After Fiction: Patrick Jagoda
“That which, or something that, is imaginatively invented; feigned existence, event, or state of things; invention as opposed to fact.” This is the OED definition of fiction.
In modern art studies, this understanding of the divide between the fictional and what is real is essential to a number of fundamental concepts such as representation, imagination, invention, plot, fantasy, and many more. Fiction, indeed, is a fundamental tenet in the basic understanding of what art is – whether as something superior to mere facts, or as something that is dispensed of conforming to the reign of the factual.
However, this understanding is also challenged in today’s culture. In the realm of art, we are witnessing a rapid growth of works and events that overtly and provocatively use and display non-fictional forms, claims and materials. Inversely, the social realms of information, politics and economy are getting still more dependent on forms and ideas that bear more resemblance to fictional phenomena than to actually assignable facts on the ground. Information is instrumental in strategic warfare agendas, political claims address affects of imaginary scenarios, assessment of bonds and stocks becomes relative to a finely tuned set of values, faith professions and expectations, and so on. With this symposium, we will discuss how the neatly delineated “realms” of the invented and the factual become entangled, blurred, contested, negotiated or recast.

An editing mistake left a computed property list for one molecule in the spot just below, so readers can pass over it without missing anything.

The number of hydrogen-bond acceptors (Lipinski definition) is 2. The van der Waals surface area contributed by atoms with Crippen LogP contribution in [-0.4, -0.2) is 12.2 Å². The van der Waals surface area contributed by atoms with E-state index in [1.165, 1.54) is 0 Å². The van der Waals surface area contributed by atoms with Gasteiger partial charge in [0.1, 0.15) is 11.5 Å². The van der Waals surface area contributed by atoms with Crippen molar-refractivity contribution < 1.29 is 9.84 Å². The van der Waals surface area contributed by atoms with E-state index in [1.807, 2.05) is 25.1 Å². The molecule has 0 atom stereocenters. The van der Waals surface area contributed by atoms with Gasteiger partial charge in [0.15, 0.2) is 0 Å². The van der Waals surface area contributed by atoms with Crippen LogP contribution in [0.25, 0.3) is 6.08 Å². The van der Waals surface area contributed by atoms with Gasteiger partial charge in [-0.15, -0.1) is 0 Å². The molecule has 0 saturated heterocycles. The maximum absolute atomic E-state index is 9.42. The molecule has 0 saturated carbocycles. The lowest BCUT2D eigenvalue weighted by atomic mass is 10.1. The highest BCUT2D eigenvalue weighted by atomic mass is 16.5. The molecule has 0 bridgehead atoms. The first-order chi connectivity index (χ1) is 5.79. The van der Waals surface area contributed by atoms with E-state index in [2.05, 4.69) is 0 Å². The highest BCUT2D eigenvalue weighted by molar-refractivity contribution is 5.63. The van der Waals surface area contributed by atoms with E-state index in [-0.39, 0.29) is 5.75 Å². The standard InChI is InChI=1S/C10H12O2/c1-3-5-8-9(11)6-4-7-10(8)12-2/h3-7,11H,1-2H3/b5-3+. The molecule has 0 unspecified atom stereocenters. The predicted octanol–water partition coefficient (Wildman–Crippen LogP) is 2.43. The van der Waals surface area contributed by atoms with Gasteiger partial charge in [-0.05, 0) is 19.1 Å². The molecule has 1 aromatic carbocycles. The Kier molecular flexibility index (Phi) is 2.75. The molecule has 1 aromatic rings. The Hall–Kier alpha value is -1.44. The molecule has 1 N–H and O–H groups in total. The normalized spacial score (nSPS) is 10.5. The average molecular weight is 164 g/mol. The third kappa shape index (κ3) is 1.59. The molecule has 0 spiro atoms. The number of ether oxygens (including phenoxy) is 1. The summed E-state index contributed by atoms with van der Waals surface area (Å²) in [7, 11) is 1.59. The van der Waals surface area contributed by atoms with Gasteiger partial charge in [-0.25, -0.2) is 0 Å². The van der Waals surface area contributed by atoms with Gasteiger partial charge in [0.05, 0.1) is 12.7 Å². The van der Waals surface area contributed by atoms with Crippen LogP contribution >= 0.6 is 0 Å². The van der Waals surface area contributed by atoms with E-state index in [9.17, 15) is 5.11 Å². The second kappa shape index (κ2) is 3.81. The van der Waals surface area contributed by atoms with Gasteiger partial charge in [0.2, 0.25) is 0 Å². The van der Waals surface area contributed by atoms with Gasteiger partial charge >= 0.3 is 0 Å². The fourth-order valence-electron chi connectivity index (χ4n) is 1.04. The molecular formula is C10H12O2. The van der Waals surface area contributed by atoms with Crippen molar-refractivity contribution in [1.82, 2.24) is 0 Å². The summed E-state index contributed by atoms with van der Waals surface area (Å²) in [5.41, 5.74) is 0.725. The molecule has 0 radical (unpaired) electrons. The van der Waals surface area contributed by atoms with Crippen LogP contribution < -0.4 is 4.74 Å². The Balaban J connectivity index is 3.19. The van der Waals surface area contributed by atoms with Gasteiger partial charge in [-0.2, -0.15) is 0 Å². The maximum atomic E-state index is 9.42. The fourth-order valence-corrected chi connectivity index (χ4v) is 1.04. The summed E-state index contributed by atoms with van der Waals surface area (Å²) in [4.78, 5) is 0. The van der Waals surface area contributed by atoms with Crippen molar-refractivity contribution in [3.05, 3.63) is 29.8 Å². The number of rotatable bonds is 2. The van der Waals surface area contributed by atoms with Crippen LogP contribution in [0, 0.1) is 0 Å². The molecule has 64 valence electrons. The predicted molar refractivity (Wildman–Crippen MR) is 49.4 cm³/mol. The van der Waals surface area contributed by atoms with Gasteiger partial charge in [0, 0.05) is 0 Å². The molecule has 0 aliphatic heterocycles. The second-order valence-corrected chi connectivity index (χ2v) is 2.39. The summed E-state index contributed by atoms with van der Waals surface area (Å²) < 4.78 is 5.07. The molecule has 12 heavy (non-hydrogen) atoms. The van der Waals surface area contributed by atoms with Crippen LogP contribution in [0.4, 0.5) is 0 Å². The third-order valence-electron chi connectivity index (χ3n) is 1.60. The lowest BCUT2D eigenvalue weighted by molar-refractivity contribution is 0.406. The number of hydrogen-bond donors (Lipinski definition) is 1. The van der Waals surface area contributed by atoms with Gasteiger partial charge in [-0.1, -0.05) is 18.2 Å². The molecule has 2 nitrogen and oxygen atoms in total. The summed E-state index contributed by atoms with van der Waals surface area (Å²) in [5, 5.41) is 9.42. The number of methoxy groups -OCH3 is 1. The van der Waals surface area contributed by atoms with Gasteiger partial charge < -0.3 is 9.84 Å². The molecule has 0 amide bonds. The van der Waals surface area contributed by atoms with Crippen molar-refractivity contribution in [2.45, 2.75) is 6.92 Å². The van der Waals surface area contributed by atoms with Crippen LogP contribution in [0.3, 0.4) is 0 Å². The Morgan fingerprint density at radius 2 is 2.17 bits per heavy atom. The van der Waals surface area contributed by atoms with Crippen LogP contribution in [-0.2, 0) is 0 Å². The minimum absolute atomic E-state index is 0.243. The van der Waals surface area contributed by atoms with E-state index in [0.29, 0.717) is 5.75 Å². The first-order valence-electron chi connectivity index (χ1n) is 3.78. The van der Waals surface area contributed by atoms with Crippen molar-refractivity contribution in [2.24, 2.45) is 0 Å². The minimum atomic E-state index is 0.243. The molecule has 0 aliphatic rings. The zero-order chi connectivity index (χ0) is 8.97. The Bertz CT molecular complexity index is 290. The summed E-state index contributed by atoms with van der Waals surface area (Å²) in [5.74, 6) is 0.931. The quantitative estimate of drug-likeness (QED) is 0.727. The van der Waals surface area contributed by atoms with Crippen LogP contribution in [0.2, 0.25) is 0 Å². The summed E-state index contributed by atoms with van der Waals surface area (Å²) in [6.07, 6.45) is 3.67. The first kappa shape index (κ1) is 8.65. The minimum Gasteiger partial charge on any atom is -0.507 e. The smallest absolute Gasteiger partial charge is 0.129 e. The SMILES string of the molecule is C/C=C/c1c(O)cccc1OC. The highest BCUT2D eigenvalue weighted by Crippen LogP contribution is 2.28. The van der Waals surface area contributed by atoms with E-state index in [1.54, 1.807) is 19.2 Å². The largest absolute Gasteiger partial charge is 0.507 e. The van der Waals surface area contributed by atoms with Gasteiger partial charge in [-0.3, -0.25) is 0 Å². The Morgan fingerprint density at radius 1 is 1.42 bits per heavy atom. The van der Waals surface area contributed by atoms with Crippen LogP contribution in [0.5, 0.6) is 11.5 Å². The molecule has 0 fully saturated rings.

November 2nd Keynote
Patrick Jagoda: "Media Fictions and Alternate Realities"
Patrick Jagoda is Professor at the Dept. of English at the University of Chicago, working in the field of new media studies and twenty-first century literature and culture. He is the author of Network Aesthetics (University of Chicago Press, 2016) and is currently working on a book on experimental games and gamification. Jagoda is also the co-founder and manager of the Game Changer Chicago Design Lab, which uses digital storytelling, videogames, and emerging new media forms to explore social, emotional, and sexual health issues with marginalized and sexual minority youth on the South Side of Chicago.
After Fiction is a graduate symposium with keynote lectures open to the public. Paper sessions are restricted to registered participants. Questions may be directed to Ina Blom at firstname.lastname@example.org.
Image: Hannah Höch, High Finance, 1923